Annie asked me this morning in the LAX terminal if I was looking forward to doing anything once we arrived in Taipei. I froze because I really hadn’t thought about it. The only thing I had thought about was what it would be like to see yie yie (my grandpa on my dad’s side), now 90 years old—the man that shaped my father, who shaped me. This may be our last time together.
I feel different this time around (I was eighteen the last time I visited). Older, but not necessarily in that way. Like I have the wits about me to wrap around people and feel their bumps and bruises. I feel like I can understand him more through the lens of my dad. His faults, and his irrefutable spirit are at play in my dad, and most likely in me. Maybe I’m more alert to the forces at play in his life, my father’s life and mine: the legacy of the Revolution, his time spent in the KMT military, and my father’s childhood spent along the banks of the river.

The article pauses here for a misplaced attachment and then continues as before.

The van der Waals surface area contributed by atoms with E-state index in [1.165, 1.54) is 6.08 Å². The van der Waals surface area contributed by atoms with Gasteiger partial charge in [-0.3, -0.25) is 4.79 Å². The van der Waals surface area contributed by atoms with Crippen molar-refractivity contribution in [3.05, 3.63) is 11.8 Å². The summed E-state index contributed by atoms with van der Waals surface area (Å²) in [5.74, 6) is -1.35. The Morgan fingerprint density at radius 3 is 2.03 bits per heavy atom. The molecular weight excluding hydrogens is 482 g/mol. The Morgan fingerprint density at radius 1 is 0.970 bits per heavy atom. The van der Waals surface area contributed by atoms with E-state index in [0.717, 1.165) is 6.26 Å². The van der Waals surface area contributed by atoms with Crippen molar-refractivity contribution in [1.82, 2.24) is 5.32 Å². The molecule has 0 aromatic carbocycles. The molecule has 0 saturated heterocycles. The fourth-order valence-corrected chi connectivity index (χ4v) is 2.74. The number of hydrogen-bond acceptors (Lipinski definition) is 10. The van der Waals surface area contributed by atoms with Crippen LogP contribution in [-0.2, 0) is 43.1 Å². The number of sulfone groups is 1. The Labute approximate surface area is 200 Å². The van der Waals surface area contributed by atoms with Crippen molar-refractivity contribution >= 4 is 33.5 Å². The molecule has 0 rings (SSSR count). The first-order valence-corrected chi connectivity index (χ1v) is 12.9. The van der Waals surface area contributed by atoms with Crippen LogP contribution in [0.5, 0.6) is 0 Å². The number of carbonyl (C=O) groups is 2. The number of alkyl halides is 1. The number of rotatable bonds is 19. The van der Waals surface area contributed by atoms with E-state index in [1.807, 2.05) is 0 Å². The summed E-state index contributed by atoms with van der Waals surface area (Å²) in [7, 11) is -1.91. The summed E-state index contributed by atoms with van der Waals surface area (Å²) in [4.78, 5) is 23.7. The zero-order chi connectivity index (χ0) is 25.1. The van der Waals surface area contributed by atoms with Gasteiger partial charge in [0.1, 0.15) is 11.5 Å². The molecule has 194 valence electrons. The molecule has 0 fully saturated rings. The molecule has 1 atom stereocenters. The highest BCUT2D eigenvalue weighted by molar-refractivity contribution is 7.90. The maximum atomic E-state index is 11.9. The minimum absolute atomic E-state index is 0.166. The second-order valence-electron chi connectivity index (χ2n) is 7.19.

I want to know the source of yie yie’s joy